Facing the lake, staring at the view, there’s nothing like a
fishing day to forget about problems. While in contact with nature
and fresh air, relaxing and having a good time is all that matters.
And, of course, fishing something is important, so you don’t get
back home empty-handed.
Step by Step
The guide issued by the Environmental Protection Agency (EPA) explains that although fish is an essential food in the diet, since it has no fat, few calories, and is rich in protein, some fish from lakes, rivers, oceans or estuaries may contain chemicals that are harmful to health.
The fish that is found in contaminated water can cause birth defects, liver damage, cancer, and other serious health problems.
The chemical pollutants from factories and sewage plants are obvious most of the time, but sometimes there are other substances polluting water, which are not easily detected, such as chemical spills or sewers from the streets and fields.
To reduce the risks of eating contaminated fish, the Environmental Protection Agency provides the following tips:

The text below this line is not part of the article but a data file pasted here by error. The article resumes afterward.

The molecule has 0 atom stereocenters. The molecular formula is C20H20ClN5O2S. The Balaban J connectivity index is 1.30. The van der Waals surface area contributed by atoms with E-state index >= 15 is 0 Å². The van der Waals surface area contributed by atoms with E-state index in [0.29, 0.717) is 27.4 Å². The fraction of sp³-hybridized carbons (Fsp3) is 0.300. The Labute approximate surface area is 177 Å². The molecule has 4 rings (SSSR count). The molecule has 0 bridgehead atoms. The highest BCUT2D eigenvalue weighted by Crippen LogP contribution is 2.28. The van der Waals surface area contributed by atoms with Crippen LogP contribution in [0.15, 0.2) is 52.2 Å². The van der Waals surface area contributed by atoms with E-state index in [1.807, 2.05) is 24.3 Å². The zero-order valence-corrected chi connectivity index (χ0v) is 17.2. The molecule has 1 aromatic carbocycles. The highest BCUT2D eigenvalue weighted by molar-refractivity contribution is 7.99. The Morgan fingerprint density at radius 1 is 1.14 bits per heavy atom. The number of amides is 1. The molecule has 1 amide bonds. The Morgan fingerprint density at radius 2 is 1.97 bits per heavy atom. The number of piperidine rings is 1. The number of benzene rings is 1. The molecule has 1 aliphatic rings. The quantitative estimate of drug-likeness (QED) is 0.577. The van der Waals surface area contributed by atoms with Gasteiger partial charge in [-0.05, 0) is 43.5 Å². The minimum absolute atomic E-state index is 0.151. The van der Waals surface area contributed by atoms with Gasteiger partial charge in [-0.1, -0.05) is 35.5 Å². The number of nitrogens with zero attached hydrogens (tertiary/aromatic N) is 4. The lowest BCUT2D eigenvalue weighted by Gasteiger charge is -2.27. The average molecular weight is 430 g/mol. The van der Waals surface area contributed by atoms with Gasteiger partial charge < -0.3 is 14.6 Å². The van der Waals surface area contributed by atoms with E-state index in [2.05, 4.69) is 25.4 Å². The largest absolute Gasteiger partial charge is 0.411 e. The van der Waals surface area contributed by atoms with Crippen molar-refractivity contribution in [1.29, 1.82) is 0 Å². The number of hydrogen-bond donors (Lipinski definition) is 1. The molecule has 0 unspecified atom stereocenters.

• Before you go fishing, contact the Health Department of the Environmental Agency in your city. They will give you the necessary warnings of the area where you plan to go fishing. You can also ask at sports or fishing equipment stores.
• If the fish will be eaten by a pregnant woman, be extremely careful. Some chemical contaminants, such as mercury and PCBs can produce significant risks for women are pregnant or breastfeeding. Young children are also at higher risk.
• Select certain kinds and sizes of fish to eat. Younger fish contain fewer pollutants tan older and larger ones. Fish that are usually used for frying feed on insects and are less likely to accumulate contaminants.
o If you got gamefish, such as lake trout, salmon, walleye, or bass, eat smaller, younger fish (within legal limits).
o Choose frying fish like blue perch, perch and stream trout. They have fewer pollutants.
o Choose less fatty fish, like lake trout, or fish that feed from the bottom of lakes or streams, such as catfish or carp. These fish are more likely to contain high levels of contaminants.
• Clean and cook fish properly. This will reduce the levels of several chemical contaminants. Remove the skin, fat, head, liver, gut, kidneys, and internal organs (where most pollutants accumulate) before cooking the fish.
• Keep fish on ice. As with meat, it is important to keep fish cool on ice and away from the sun in order to prevent bacteria and viruses.
• Cook fish correctly. Cooking fish adequately will help reduce contamination. You can grill it or bake it, but avoid frying it, since this method “seals” the contaminants. If you prefer smoking it, first cut into fillets and remove the skin.
More information: www.epa.gov/ost/fishadvice
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